"The best agent in the world couldn't alter the built-in advantage the reserve clause gives the club," Koufax wrote. "I was under the impression that everybody in this country is entitled to representation."
In a 1967 first-person account in Sports Illustrated, Bavasi explained why he resisted the concept of player representation.
"If I gave in and began negotiating baseball contracts through an agent, then I set a precedent that's going to bring awful pain to general managers for years to come," Bavasi wrote, "because every salary negotiation with every humpty-dumpty fourth-string catcher is going to run into months of dickering."
During the holdout, Bavasi emphasized he would talk with the agent representing Koufax and Drysdale but would negotiate only with the players.
"Big mistake," said Peter O'Malley, who followed his father in running the Dodgers. Walter O'Malley died in 1979.
Peter O'Malley said his father said privately that players, like management, ought to be entitled to qualified representation. O'Malley also said some of Bavasi's more glib comments might have inflamed the situation, hardening positions and ultimately prolonging the holdout.
"It never should have happened," O'Malley said.
On March 30, 1966, as the Dodgers flew west from Florida, the team plane erupted in applause. Koufax and Drysdale had signed.
Koufax got $125,000. Drysdale got $110,000.
"They were worth every penny they got, and more," Wills said.
Bavasi was less than thrilled.
"When the smoke had cleared, they stood together on the battlefield with $235,000 between them," Bavasi wrote, "and I stood there with a blood-stained cash box."
Bavasi, who died in 2008, wrote that the holdout "gimmick" had worked only because Koufax might have been the greatest pitcher of all time.
"Be sure to stick around for the fun the next time somebody tries that gimmick," Bavasi wrote. "I don't care if the whole infield comes in as a package; the next year the whole infield will be wondering what it is doing playing for the Nankai Hawks."
That became the most enduring legacy of the holdout, but not in the way Bavasi had intended.
Two years later, as Miller and Moss negotiated their first collective bargaining agreement, owners wanted protection against players teaming up to hold out.
"That was historic, and new, and troublesome to a lot of people in the industry," Peter O'Malley said. "If two of your four starting pitchers can do that, why can't your starting outfield do it?"
The union's response, according to Moss: We'll be happy to agree that players cannot act in concert with one another, so long as the owners agree to the same thing.
The owners did, signing off on the language that two decades later would be used to cite them for collusion in depressing free-agent salaries. In 1990, the owners agreed to settle by paying the players $280 million.
"It came back to bite them," Moss said.
In the aftermath of the holdout, Koufax and Drysdale were not viewed as winners. They were not welcome to employ an agent. They did not split the salary difference with the Dodgers. They settled for less. They signed contracts for one year, not three — although Koufax already had decided to retire after the 1966 season.
And, in that 1966 autobiography, Koufax made an admission that appears naive in hindsight.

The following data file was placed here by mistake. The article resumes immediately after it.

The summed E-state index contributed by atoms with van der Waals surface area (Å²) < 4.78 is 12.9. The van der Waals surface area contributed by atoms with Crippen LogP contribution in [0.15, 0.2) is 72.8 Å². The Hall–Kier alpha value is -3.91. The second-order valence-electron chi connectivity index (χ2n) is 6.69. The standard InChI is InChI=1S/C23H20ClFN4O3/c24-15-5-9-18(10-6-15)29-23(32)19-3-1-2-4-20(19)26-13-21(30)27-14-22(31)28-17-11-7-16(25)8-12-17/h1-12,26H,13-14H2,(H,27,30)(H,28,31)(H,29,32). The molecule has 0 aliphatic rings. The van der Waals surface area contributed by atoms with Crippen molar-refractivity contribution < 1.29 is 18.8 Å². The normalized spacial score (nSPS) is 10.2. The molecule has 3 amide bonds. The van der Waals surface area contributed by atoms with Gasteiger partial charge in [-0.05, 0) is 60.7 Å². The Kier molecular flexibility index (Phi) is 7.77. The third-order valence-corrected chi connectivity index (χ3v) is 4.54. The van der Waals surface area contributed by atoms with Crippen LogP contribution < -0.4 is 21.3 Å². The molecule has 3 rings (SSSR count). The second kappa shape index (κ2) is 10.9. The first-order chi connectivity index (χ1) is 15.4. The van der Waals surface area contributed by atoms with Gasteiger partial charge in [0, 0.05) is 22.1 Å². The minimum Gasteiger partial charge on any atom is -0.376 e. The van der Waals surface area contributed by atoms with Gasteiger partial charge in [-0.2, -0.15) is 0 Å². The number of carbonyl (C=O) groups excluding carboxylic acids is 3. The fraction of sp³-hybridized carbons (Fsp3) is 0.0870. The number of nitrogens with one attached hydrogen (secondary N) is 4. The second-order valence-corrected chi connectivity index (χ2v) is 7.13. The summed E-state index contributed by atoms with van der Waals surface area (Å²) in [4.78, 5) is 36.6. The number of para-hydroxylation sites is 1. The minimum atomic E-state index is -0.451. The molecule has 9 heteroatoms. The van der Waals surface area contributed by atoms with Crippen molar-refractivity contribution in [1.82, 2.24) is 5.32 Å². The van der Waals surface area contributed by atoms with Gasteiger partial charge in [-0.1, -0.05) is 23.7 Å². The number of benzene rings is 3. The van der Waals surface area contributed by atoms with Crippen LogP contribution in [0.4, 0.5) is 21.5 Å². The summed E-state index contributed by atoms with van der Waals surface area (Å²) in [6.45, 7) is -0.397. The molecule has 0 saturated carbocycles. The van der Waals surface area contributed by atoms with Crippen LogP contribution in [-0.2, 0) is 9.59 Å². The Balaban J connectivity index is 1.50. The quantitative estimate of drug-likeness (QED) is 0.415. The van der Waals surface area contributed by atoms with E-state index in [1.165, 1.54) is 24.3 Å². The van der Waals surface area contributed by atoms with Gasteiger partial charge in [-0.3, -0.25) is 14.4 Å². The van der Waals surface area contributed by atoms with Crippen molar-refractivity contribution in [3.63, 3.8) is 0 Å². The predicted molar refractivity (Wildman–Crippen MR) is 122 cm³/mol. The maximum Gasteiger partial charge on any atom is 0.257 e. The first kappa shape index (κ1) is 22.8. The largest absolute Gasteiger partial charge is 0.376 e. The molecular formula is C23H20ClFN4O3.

"We were not out to break the reserve clause; we were trying to find a way to live more comfortably inside it," he wrote. "I think baseball needs the reserve clause; I don't see how it could remain competitive without it."
That was the prevailing view at the time, said
As baseball's owners waged a fierce but ultimately unsuccessful fight to keep free agency out of the sport, they warned that the richest teams would buy up all the best players. Bowie Kuhn, the commissioner from 1969-84, admonished players that some teams would go bankrupt, and that the
The apocalypse never came to pass.
In the 15 years preceding the holdout, the
The major leagues have expanded to 30 teams, up from 20 at the time of the holdout and 24 at the advent of free agency. The average player salary has jumped from $50,000 at the start of free agency to almost $4 million last season.
None of those riches found their way to Koufax or Drysdale, who died in 1993. They might have been the most dynamic pitching duo in baseball at the time, but they took a risk in bucking the system in a way no one ever had.
"It took a lot of courage, a lot of guts and a lot of determination to stand up and to do it in a quiet, dignified manner," Fehr said. "And the impression that they left on players was that, if you do that, you can actually achieve success. You're not complete pawns. There are things you can do.
"I think that message — sometimes overtly discussed, most of the time in the background — was one of the things which was changing players' minds as Marvin came in. They began to organize. They began to educate players. They began to talk about the system."
Within a decade, Miller led the players on strike, and led a union charge that resulted in the abolition of the reserve clause and the introduction of salary arbitration and free agency. The players most often associated with the charge were Curt Flood, who unsuccessfully challenged the reserve clause in the Supreme Court, and Andy Messersmith, granted free agency by an arbitrator who ruled the reserve clause should not be perpetual.
Fehr recalled that Miller often said the "first key event" in the players' assertion of labor rights ought not to be credited to the union.
Koufax and Drysdale deserved the credit.
"In terms of the development and enhancement of players' rights, in the modern era, this was the first shot out of the cannon," Fehr said. "And it was done without Marvin and the union. The guys did it themselves."